Play Live Radio
Next Up:
Available On Air Stations
Our broadcast signal serving the St. George area (KUER 90.9) is operating on low power. Our broadcast signal serving Emery County area (88.3) is off the air. More information.

SLC May Raise Taxes To Hire 50 New Police Officers

File Photo / KUER

The Salt Lake City Council says it’s willing to pay for 50 new police officer positions—nearly twice what Chief Mike Brown asked for earlier this month.

Brown said the police department was already understaffed and needs more officers to deal with the city’s homelessness problem. Some Salt Lake City residents have complained of increased crime in their neighborhoods as homeless people move away from downtown.

Councilman Derek Kitchen said Tuesday evening that he recognized the concerns of residents, but he also pointed out the high cost.

“The feeling of insecurity is very real,” Kitchen said. “I think this is an important step for us to take. But I just want to make sure that we acknowledge that this is a serious budgetary issue that we will need to address in the near future.”

Fifty new hires could cost about $5 million in the first year — and $4.5 million in ongoing funding — and the city would likely need to raise taxes to pay for it. The city council will likely vote on that budget amendment before the end of the year.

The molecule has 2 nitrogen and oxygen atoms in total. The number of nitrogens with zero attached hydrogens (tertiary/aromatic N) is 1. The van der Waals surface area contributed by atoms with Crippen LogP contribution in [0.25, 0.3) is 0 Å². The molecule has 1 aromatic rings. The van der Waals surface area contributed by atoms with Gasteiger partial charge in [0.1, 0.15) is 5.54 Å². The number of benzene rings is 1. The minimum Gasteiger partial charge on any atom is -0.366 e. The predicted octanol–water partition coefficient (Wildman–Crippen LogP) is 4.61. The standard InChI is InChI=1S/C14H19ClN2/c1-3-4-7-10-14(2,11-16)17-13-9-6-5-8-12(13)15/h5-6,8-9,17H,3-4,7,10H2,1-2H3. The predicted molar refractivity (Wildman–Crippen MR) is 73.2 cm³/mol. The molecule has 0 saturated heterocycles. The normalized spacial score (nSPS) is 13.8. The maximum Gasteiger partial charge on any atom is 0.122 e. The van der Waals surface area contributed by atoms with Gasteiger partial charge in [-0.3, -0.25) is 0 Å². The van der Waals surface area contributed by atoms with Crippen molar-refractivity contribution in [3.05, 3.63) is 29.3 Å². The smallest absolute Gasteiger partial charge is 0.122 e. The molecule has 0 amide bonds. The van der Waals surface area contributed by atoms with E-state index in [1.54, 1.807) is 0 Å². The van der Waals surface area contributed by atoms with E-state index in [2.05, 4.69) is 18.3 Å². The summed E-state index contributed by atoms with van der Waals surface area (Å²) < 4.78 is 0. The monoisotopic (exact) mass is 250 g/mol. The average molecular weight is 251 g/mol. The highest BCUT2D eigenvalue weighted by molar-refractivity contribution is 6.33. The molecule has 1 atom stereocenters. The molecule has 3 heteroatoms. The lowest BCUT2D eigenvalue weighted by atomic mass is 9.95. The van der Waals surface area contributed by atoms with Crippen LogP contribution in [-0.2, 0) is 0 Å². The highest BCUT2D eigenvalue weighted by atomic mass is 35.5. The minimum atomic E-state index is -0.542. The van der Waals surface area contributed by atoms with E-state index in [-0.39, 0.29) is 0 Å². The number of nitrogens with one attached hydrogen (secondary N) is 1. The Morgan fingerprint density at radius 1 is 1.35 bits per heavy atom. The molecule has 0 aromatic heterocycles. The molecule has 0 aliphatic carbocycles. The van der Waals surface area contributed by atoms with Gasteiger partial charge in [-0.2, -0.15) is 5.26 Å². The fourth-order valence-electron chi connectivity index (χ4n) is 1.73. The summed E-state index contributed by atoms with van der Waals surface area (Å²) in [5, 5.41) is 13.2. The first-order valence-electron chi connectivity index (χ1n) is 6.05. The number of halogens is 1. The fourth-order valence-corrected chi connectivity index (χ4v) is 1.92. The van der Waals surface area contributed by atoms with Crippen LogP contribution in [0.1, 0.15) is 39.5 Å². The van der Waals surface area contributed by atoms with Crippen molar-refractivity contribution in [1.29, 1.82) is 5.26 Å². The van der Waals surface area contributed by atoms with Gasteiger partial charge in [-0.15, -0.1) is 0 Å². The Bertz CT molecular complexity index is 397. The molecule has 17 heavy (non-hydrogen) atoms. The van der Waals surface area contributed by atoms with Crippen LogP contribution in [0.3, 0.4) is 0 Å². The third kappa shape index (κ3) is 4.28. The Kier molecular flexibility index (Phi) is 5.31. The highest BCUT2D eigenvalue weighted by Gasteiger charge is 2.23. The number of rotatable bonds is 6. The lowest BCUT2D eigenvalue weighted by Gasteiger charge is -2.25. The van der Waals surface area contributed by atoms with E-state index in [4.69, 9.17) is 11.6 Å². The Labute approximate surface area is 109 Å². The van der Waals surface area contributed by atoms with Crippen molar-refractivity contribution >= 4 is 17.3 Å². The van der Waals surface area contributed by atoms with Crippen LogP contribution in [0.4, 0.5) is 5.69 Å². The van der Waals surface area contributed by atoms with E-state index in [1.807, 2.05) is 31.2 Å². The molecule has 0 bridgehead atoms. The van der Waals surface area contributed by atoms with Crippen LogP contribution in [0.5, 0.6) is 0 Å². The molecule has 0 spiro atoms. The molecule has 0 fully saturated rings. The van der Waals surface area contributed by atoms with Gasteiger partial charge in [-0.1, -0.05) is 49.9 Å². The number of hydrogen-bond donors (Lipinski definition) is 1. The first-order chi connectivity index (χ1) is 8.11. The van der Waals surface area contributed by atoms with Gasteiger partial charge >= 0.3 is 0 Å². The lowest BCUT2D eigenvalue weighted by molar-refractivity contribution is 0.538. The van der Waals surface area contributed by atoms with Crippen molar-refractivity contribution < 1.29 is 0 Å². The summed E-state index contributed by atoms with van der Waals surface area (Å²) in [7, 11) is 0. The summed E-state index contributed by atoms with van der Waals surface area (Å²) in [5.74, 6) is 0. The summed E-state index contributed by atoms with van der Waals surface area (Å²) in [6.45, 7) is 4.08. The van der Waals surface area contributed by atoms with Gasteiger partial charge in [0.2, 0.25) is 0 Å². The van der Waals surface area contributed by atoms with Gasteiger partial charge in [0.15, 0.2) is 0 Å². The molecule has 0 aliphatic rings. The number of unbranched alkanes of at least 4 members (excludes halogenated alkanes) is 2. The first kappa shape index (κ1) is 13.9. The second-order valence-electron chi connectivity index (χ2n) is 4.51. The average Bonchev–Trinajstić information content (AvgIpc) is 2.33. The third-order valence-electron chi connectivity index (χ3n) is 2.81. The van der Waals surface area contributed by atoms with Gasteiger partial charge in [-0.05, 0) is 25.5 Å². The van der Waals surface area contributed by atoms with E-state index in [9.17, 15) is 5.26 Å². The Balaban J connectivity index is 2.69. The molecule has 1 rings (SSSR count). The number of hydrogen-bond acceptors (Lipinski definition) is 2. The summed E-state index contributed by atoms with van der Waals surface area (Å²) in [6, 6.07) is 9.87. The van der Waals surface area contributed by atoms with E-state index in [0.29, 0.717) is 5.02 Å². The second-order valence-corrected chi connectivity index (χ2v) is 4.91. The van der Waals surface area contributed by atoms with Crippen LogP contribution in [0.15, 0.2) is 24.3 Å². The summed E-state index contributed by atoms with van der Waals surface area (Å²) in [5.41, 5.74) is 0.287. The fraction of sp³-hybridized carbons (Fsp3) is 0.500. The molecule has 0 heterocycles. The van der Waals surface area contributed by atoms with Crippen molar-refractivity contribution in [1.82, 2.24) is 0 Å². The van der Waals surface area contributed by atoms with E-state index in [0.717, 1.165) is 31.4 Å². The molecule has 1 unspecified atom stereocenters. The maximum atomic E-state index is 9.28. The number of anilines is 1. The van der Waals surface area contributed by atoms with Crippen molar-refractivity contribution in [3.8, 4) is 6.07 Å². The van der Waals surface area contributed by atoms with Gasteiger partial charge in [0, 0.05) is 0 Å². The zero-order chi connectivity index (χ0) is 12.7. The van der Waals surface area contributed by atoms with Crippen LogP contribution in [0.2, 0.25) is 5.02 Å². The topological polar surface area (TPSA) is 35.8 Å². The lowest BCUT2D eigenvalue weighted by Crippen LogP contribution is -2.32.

On Tuesday, the city council also finalized plans to loosen city rules regarding mother-in-law apartments, or accessory dwelling units (ADUs).

On Tuesday night, the city council gave preliminary approval to an ordinance that would remove limits on the number of new ADUs, but impose boundaries that exclude them from being built in some east-side neighborhoods. It would also require the council to revisit the issue again in 3-4 years.

Salt Lake City outlawed ADUs in the ’90s. In 2013, the city allowed them within a half-mile of fixed transit stops, but only a handful were built.

The council will likely vote on a final version at its meeting on Tuesday, Dec. 5.

During previous public comment meetings, residents from wealthier neighborhoods in the Avenues and East Bench argued against expanding ADUs, worried that condensed housing would negatively impact their communities. Those neighborhoods were removed from the version the council agreed to in a straw poll Tuesday evening.

KUER is listener-supported public radio. Support this work by making a donation today.